- Kneecap dislocation. This painful injury occurs when your patella pops fully or partially out of the femur groove. Depending on the severity of the dislocation, the kneecap may feel unstable with sensations of shifting in the joint.
Spine-related conditions that cause legs to give out
“The nerves that run along the spinal column connect our extremities to our brain,” says Dr. Choi. “Because the nerves in the spine carry messages to our extremities, we sometimes find that leg dysfunction is related to spine damage affecting these nerves.”
- A pinched nerve. A pinched nerve in the spine may prevent brain signals from reaching our legs. The symptoms of a pinched nerve can include pain, numbness, tingling or prickling sensations, and muscle weakness in our legs or in other parts of our body.
- Femoral neuropathy. The femoral nerve is one of the largest nerves in the body and controls muscles that straighten the leg. Femoral neuropathy, or femoral nerve dysfunction, is a condition characterized by inability to feel or move your leg because the femoral nerve is damaged. Causes of nerve damage include direct injury, tumor growth on the spine, prolonged pressure on the spine, and diabetes.
- A spinal cord injury. Spinal cord injuries are among the most common reasons that legs give out. These injuries vary in severity but should always be evaluated immediately by a spine specialist. This is important because when traumatic damage to the spine causes nerve damage, there is a risk of paralysis.
Treatment for this condition
Medical treatment for buckling legs will depend on the cause and seriousness of the condition. Treatment options range from rest, ice, compression, and elevation for minor injuries to brace and bandage support, physical therapy, or surgery for severe or chronic leg problems.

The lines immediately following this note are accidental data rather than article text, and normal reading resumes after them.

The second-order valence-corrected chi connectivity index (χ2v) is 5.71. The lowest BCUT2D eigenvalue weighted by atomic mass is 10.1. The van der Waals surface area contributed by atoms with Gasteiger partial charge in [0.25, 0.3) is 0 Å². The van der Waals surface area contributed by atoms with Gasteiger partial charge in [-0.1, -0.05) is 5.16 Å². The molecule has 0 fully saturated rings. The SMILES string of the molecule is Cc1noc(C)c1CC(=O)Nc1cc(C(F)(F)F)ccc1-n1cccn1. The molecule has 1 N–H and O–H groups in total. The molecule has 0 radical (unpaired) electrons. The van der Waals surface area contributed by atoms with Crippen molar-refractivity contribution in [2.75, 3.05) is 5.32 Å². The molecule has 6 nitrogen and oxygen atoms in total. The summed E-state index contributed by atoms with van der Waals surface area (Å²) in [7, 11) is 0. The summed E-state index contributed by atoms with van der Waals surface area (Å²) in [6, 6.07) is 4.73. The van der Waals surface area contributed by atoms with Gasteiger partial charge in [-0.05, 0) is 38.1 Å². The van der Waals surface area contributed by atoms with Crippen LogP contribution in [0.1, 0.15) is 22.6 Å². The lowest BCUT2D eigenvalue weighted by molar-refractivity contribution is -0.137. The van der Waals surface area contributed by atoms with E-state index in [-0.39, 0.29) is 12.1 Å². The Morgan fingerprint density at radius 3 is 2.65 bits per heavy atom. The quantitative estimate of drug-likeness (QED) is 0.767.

“If your legs give out, but you recover quickly, you may not need to go straight to the doctor,” says Dr. Choi. “However, whenever leg dysfunction includes severe pain that does not improve and continues for a few days, difficulty using stairs, ongoing inability to perform daily activities, or redness and fever, it’s time to make an appointment with your spine specialist.”
Summit Orthopedics offers comprehensive spine expertise
Our back specialists diagnose spine problems and design custom treatment plans built on a conservative, nonsurgical approach. Most patients find relief through treatments including guided injections, specialized physical therapy, biofeedback, exercise, activity modification, and medication. When conservative care does not relieve symptoms, our highly skilled surgeons offer proven, evidence-based surgical options. Together with you, we will determine the right course of action.
Summit has convenient locations across the Minneapolis-St. Paul metro area, serving Minnesota and western Wisconsin. We have state-of-the-art centers for comprehensive orthopedic care in Eagan, MN, Plymouth, MN, Vadnais Heights, MN, and Woodbury, MN, as well as additional community clinics throughout the metro and southern Minnesota.